So, there I was on Saturday, in Tesco, still in gym kit five hours after I had cycled back from said gym. I had a weekend of chores to do and frankly couldn’t be bothered to change - but the chance to get to Tesco for a big shop in a friend’s car - without a bike, basket in front, panniers behind and courier bag strapped to me - was irresistible.
I don’t have a car any more as I live in West Kensington and am so near everything it makes no sense. That, plus I used to really resent looking out of the window at my car costing me money just sitting there. If I’m going to waste money I can think of several more fun ways of doing it. But if I need big heavy things, my centre of gravity shifts inexorably upwards and makes a return trip a ride of death with the merest hint of a pothole likely to careen me into the path of passing lorries.
Now happily trawling the aisles (it’s amazing how a big supermarket trip can seem like a day out in my position), my phone was chirping off its metaphorical hook. Texts were coming in a rate of knots from all sorts of people, some known and dear, some just known, and some probably known (well, they had my personal number but that’s not rocket science as it’s on my website) but not stored and therefore nameless.
The reason for this flurry of attention was that it was Stage 14 of the Tour de France and my son, cyclist David Millar, was off with the break, and it looked like he might repeat last year’s Stage win. He didn’t - but it was a valiant effort and it got his friends and fans into a frenzy of interest. Once they knew I wasn’t at home glued to Eurosport (I can’t bear to watch so much these days, especially when I know he’ll be trying for a win) everyone – and I mean everyone – decided to keep me up to date with minute by minute commentary and questions.
All of which explains why, when invited to a garden barbecue by someone I knew through work but had never visited before, I thought I might as well go. It was sunny, it was full of cycling enthusiasts and I’d catch the end of the Stage. What’s not to like? He had only put his first name and the initial of his surname but I knew who it was. So I got home, changed, scooped up the neighbour whose car I had purloined and we drove off to said event.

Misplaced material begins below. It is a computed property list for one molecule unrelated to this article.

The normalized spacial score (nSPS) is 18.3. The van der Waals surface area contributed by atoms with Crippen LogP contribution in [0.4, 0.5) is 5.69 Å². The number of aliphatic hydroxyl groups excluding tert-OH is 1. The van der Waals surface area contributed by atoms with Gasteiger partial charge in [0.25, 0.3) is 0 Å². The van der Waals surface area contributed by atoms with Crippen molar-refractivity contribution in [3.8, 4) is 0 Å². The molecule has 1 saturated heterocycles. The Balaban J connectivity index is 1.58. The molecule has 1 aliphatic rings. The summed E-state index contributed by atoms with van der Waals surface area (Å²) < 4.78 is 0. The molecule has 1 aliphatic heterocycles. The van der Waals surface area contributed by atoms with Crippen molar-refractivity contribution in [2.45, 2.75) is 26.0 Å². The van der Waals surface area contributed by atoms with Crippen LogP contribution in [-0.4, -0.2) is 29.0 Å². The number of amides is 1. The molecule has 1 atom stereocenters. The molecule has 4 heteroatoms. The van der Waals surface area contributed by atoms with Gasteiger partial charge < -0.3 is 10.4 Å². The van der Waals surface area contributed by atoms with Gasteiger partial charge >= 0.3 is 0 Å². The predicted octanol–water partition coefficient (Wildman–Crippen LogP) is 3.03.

It was, all in all, a nice proposed end to what had been a fairly dreary day of chores and discipline surrounded by sun and cheery families. And even though I am not drinking just now, a late afternoon in a garden with convivial company would be pleasant. The fact that I mused very briefly to my neighbour, jokingly, that I hoped it was who I thought it was drifted out of my head as fast as it had drifted in.
So you might be able to imagine what it felt like when the door was opened not be the person I assumed I was visiting but by someone else altogether – who I barely knew and had met only once. It was a surprise I pulled off – just – apart from mouthing to my friend that this is not who I expected. To be fair, she threw herself into it with passion and he was, I think, none the wiser.And the moral of this little story? If there is one at all, it’s that we tend to make up our minds about things based on what we cobble together as ‘data gathering’.
A bit of knowledge (I knew someone with the almost exact name and certainly the same initials); a common affiliation between me, the expected host and the unexpected one (cycling) and a general tendency to continue to believe what we originally believe; and, most importantly, a blissful disregard for gut instinct combined with acute embarrassment to admit uncertainty.
So, this was not a serious situation. Indeed, it has already moved into the ‘hilarious tales of summer 2013’ catalogue. But it has reminded me that I probably ought to tune in a bit better and definitely ought to ask questions, even if they seem silly. Just in case next time it’s someone I don’t like.